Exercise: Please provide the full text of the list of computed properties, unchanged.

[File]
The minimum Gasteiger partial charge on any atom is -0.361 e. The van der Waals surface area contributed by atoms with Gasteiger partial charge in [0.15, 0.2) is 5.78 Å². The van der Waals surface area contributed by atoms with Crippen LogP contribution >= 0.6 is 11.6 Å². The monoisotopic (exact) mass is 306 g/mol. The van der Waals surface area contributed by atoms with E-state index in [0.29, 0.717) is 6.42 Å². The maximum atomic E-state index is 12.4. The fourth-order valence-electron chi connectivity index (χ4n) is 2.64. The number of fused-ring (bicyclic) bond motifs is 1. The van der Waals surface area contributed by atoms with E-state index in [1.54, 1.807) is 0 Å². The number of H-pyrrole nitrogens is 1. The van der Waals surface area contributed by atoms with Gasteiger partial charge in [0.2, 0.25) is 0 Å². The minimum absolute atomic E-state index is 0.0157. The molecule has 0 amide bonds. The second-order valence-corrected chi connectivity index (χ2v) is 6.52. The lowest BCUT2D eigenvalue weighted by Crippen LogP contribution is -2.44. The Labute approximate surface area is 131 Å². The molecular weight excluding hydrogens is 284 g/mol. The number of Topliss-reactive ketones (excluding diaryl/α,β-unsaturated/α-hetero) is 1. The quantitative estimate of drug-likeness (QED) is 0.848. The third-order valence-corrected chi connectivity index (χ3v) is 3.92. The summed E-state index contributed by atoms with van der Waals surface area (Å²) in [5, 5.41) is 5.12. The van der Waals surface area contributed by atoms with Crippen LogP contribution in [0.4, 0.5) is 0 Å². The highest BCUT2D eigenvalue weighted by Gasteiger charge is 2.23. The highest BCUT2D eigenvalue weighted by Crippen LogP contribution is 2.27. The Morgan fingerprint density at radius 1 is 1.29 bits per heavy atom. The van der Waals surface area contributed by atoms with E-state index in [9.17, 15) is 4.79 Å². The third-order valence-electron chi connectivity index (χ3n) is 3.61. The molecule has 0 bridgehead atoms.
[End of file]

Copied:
The minimum Gasteiger partial charge on any atom is -0.361 e. The van der Waals surface area contributed by atoms with Gasteiger partial charge in [0.15, 0.2) is 5.78 Å². The van der Waals surface area contributed by atoms with Crippen LogP contribution >= 0.6 is 11.6 Å². The monoisotopic (exact) mass is 306 g/mol. The van der Waals surface area contributed by atoms with E-state index in [0.29, 0.717) is 6.42 Å². The maximum atomic E-state index is 12.4. The fourth-order valence-electron chi connectivity index (χ4n) is 2.64. The number of fused-ring (bicyclic) bond motifs is 1. The van der Waals surface area contributed by atoms with E-state index in [1.54, 1.807) is 0 Å². The number of H-pyrrole nitrogens is 1. The van der Waals surface area contributed by atoms with Gasteiger partial charge in [0.2, 0.25) is 0 Å². The minimum absolute atomic E-state index is 0.0157. The molecule has 0 amide bonds. The second-order valence-corrected chi connectivity index (χ2v) is 6.52. The lowest BCUT2D eigenvalue weighted by Crippen LogP contribution is -2.44. The Labute approximate surface area is 131 Å². The molecular weight excluding hydrogens is 284 g/mol. The number of Topliss-reactive ketones (excluding diaryl/α,β-unsaturated/α-hetero) is 1. The quantitative estimate of drug-likeness (QED) is 0.848. The third-order valence-corrected chi connectivity index (χ3v) is 3.92. The summed E-state index contributed by atoms with van der Waals surface area (Å²) in [5, 5.41) is 5.12. The van der Waals surface area contributed by atoms with Crippen LogP contribution in [0.4, 0.5) is 0 Å². The highest BCUT2D eigenvalue weighted by Gasteiger charge is 2.23. The highest BCUT2D eigenvalue weighted by Crippen LogP contribution is 2.27. The Morgan fingerprint density at radius 1 is 1.29 bits per heavy atom. The van der Waals surface area contributed by atoms with E-state index in [9.17, 15) is 4.79 Å². The third-order valence-electron chi connectivity index (χ3n) is 3.61. The molecule has 0 bridgehead atoms.